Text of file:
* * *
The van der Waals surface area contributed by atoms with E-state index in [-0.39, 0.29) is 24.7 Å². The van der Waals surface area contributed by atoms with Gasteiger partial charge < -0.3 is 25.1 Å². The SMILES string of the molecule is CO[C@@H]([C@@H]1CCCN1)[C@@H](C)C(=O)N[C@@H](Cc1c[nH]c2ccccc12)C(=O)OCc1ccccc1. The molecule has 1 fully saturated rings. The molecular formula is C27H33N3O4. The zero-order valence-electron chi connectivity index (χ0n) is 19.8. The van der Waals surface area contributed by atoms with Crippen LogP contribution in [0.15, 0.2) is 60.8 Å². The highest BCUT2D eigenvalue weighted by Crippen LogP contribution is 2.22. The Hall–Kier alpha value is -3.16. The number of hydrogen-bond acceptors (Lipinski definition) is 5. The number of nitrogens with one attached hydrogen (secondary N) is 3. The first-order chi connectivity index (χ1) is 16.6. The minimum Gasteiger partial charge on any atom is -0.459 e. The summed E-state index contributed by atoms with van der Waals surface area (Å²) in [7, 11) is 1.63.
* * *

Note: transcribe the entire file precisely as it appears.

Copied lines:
The van der Waals surface area contributed by atoms with E-state index in [-0.39, 0.29) is 24.7 Å². The van der Waals surface area contributed by atoms with Gasteiger partial charge < -0.3 is 25.1 Å². The SMILES string of the molecule is CO[C@@H]([C@@H]1CCCN1)[C@@H](C)C(=O)N[C@@H](Cc1c[nH]c2ccccc12)C(=O)OCc1ccccc1. The molecule has 1 fully saturated rings. The molecular formula is C27H33N3O4. The zero-order valence-electron chi connectivity index (χ0n) is 19.8. The van der Waals surface area contributed by atoms with Crippen LogP contribution in [0.15, 0.2) is 60.8 Å². The highest BCUT2D eigenvalue weighted by Crippen LogP contribution is 2.22. The Hall–Kier alpha value is -3.16. The number of hydrogen-bond acceptors (Lipinski definition) is 5. The number of nitrogens with one attached hydrogen (secondary N) is 3. The first-order chi connectivity index (χ1) is 16.6. The minimum Gasteiger partial charge on any atom is -0.459 e. The summed E-state index contributed by atoms with van der Waals surface area (Å²) in [7, 11) is 1.63.